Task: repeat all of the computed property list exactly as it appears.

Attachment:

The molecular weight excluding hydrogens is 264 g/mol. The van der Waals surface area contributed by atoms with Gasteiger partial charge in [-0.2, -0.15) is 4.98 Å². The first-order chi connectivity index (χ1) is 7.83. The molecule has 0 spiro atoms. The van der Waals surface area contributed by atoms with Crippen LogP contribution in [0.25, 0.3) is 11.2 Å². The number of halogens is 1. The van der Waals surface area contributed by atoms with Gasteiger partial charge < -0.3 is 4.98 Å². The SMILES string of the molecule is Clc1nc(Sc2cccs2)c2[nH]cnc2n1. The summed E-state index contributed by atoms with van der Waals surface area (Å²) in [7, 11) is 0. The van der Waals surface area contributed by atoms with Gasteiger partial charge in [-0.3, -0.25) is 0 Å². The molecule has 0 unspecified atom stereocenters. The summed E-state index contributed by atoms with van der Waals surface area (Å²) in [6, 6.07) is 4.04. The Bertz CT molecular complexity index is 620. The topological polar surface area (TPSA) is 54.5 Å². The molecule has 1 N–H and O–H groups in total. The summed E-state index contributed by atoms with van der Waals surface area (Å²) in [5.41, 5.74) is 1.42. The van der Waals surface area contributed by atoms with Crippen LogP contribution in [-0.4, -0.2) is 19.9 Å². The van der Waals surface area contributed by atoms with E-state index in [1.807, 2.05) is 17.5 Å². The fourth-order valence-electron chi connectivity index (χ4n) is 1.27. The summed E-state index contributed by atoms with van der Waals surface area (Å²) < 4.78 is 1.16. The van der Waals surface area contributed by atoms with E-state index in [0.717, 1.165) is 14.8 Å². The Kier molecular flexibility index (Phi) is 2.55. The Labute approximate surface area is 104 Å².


The molecular weight excluding hydrogens is 264 g/mol. The van der Waals surface area contributed by atoms with Gasteiger partial charge in [-0.2, -0.15) is 4.98 Å². The first-order chi connectivity index (χ1) is 7.83. The molecule has 0 spiro atoms. The van der Waals surface area contributed by atoms with Crippen LogP contribution in [0.25, 0.3) is 11.2 Å². The number of halogens is 1. The van der Waals surface area contributed by atoms with Gasteiger partial charge < -0.3 is 4.98 Å². The SMILES string of the molecule is Clc1nc(Sc2cccs2)c2[nH]cnc2n1. The summed E-state index contributed by atoms with van der Waals surface area (Å²) in [7, 11) is 0. The van der Waals surface area contributed by atoms with Gasteiger partial charge in [-0.3, -0.25) is 0 Å². The molecule has 0 unspecified atom stereocenters. The summed E-state index contributed by atoms with van der Waals surface area (Å²) in [6, 6.07) is 4.04. The Bertz CT molecular complexity index is 620. The topological polar surface area (TPSA) is 54.5 Å². The molecule has 1 N–H and O–H groups in total. The summed E-state index contributed by atoms with van der Waals surface area (Å²) in [5.41, 5.74) is 1.42. The van der Waals surface area contributed by atoms with Crippen LogP contribution in [-0.4, -0.2) is 19.9 Å². The van der Waals surface area contributed by atoms with E-state index in [1.807, 2.05) is 17.5 Å². The fourth-order valence-electron chi connectivity index (χ4n) is 1.27. The summed E-state index contributed by atoms with van der Waals surface area (Å²) < 4.78 is 1.16. The van der Waals surface area contributed by atoms with E-state index in [0.717, 1.165) is 14.8 Å². The Kier molecular flexibility index (Phi) is 2.55. The Labute approximate surface area is 104 Å².